They didn’t want to use the bathroom after her so they always made her go last when we lined up. At first I thought she was just slower getting in line because she was a little chubby but soon found out the teachers made her wait until the rest of us lined up before she was allowed to line up. I never did understand why she did that. As far as I knew she was the same as us she just looked different but didn’t we all “look different” unless we were related? We all had different shades of skin and hair color. She was always last to be called on sides for PE and at first I thought it was because she wasn’t particularly athletic but then again, neither was I! She was never invited to any of the other kid’s parties or to their houses to play.
When I was in fifth grade they finally integrated the schools completely and “created” the Middle School/Jr. High. So from the time I was in middle school it was “normal” to share our school with people of all “colors”. We finally got a few kids that were Native American and once we even had a “foreign exchange” student from South America who spoke Spanglish but I really don’t think we ever had kids who were Asian the entire time I was in school, or none that I remember anyway.
By the time I got to high school I’d “been around” people of different skin colors for a couple of years but still had never really gotten to KNOW any of them on a personal level. I mean, I rode the bus with them and had the same classes but I never took the time to actually talk to them or listen to them. Then one day I met this young boy who was a couple of years older than me who treated me differently than anyone ever had. He actually acted interested in what I had to say. He treated me with respect and we became fast friends and I actually developed quite a crush on him. We (my best friend and I) would go and hang out at his house with him, his siblings and his parents. They didn’t treat us any differently and that intrigued me. I knew better than to tell my mother about my new “friend” because despite her protestations that they were the same, I knew I had never seen her ever interact with anyone of “color” nor had we EVER had a person of color at our house or to dine with us. The only person of color I ever saw her “interact with” was the man who worked at the little country store down the road from us and though she was cordial with him, I wouldn’t have thought that she actually considered him her “equal”.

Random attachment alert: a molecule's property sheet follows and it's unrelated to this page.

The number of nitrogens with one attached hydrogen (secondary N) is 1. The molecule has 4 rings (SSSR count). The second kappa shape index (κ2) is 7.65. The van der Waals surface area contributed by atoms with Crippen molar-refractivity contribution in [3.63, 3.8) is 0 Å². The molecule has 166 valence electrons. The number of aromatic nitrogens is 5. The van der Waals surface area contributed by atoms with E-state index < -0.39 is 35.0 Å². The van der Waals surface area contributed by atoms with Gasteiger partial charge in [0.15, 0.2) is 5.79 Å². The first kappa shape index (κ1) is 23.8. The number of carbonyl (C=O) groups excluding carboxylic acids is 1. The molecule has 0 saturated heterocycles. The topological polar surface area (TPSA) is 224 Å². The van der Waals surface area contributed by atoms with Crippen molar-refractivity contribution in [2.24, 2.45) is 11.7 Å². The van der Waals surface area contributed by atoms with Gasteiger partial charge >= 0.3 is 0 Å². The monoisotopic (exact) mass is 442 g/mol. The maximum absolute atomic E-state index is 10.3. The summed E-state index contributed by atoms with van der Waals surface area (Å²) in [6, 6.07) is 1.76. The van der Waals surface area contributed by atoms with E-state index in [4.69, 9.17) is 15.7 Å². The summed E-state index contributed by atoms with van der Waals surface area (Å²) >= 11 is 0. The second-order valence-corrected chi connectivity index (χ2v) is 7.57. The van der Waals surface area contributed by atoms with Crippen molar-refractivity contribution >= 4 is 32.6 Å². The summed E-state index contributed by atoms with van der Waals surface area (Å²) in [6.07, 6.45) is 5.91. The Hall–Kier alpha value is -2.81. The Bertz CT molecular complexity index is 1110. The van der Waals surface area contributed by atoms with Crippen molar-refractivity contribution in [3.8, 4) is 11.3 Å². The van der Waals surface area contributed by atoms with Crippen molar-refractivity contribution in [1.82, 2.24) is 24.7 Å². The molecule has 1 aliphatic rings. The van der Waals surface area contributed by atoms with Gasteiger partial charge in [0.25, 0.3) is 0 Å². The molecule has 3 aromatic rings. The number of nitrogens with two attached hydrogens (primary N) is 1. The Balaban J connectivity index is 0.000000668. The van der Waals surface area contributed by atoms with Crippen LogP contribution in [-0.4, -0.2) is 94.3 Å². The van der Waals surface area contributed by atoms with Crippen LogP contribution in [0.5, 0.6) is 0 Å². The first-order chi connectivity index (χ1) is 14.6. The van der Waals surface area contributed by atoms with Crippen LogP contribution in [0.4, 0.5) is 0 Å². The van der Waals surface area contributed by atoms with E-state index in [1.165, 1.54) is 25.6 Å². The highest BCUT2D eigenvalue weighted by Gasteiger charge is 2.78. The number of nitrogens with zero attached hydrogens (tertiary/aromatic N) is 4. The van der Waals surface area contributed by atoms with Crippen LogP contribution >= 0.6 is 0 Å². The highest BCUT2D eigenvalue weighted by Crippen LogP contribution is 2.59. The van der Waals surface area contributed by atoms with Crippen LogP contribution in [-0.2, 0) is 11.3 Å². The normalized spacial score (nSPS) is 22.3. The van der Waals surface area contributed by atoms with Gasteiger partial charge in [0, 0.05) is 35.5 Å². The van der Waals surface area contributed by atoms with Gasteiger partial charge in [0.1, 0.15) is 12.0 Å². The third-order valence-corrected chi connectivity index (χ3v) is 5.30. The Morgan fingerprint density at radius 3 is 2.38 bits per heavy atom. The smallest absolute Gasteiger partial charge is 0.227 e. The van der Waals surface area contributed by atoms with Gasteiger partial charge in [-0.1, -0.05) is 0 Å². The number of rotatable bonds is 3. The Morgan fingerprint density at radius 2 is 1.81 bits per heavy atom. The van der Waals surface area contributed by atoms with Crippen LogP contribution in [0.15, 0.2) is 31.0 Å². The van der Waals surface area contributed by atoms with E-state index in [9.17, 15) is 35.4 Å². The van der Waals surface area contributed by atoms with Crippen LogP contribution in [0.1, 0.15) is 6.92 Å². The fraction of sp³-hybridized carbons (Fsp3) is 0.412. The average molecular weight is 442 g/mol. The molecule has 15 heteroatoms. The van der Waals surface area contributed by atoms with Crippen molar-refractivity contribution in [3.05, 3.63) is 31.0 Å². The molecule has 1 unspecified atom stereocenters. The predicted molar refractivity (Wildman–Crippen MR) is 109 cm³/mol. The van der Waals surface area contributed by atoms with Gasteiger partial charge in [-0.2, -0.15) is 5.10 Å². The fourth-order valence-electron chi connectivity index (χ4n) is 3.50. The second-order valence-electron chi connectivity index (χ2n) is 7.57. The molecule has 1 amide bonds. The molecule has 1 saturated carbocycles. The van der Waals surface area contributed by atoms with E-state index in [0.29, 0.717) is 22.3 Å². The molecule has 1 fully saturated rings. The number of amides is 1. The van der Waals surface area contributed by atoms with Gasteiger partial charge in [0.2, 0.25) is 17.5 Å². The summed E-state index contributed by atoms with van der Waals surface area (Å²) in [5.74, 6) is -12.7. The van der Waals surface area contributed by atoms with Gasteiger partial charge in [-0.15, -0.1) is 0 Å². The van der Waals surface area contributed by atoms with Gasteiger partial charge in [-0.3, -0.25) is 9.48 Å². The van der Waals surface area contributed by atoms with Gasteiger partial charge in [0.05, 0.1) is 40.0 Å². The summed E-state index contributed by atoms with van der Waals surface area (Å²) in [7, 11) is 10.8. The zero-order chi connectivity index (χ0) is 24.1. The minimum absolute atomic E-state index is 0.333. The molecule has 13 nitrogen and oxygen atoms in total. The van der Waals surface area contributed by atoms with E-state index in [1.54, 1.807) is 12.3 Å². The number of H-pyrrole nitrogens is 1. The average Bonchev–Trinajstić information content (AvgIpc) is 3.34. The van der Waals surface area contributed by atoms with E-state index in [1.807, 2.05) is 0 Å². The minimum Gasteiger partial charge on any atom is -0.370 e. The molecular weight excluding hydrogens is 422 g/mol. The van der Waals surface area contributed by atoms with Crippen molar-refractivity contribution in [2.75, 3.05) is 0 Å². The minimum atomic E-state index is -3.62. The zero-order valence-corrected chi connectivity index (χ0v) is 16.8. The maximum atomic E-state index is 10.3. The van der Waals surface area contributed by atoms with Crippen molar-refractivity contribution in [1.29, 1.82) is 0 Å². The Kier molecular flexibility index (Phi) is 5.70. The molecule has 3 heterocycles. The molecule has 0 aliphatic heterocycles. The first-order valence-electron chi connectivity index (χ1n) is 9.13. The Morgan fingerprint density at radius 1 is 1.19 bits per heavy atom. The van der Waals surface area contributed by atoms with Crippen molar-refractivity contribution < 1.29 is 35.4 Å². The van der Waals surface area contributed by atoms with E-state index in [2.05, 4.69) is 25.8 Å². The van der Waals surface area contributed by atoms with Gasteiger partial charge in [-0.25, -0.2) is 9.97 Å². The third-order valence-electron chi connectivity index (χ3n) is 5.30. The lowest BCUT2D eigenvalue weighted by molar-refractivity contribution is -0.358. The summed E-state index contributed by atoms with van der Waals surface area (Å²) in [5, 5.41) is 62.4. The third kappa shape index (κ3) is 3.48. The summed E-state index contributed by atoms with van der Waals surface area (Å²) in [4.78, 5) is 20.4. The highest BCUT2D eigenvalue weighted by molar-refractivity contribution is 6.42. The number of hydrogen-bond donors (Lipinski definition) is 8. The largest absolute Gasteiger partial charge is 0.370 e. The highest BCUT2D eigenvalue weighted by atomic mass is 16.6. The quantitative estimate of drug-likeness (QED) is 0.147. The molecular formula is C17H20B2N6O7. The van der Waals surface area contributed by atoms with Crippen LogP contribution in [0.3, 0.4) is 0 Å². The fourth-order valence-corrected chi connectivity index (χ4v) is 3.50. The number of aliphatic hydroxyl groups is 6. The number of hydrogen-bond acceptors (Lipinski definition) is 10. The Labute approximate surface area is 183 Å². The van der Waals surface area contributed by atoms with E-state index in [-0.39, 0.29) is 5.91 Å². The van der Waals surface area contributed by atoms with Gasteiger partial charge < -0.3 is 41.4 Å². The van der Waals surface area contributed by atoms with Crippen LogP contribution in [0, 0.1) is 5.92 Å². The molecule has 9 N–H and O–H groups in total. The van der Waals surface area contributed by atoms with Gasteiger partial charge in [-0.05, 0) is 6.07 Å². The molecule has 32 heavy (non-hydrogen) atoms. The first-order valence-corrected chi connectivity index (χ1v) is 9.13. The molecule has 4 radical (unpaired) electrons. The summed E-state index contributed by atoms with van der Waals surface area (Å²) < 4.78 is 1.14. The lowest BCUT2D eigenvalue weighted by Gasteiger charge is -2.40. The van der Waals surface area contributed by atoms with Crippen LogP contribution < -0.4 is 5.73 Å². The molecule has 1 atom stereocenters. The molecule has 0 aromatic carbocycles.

Several months into our friendship the assistant principal apparently informed my mother of my newly formed “friendship” since he didn’t think it was healthy. My mother informed me that I was never to talk to this person again nor any other males of color since it wasn’t “respectful” for a “white girl” to talk to a “colored boy”. I was embarrassed and quite bewildered by her total reversal of her previous stance to “treat them just like you would anyone else” as she had so haltingly told me in second grade. Why was this any different? Why had she changed her mind? Why couldn’t I choose who I wanted to be friends with? What difference did it make that he looked different.
One day after a particularly heated argument about why I couldn’t be friends with him anymore I summoned all my courage and looked her straight in the eye and said “Just remember …they are the same as us on the inside.”
This post was brought to you by way of Mama’s Losin’ It and Mama Kat’s Pretty Much World Famous Writer’s Workshop and prompt #3)Write a post that begins and ends with the same sentence.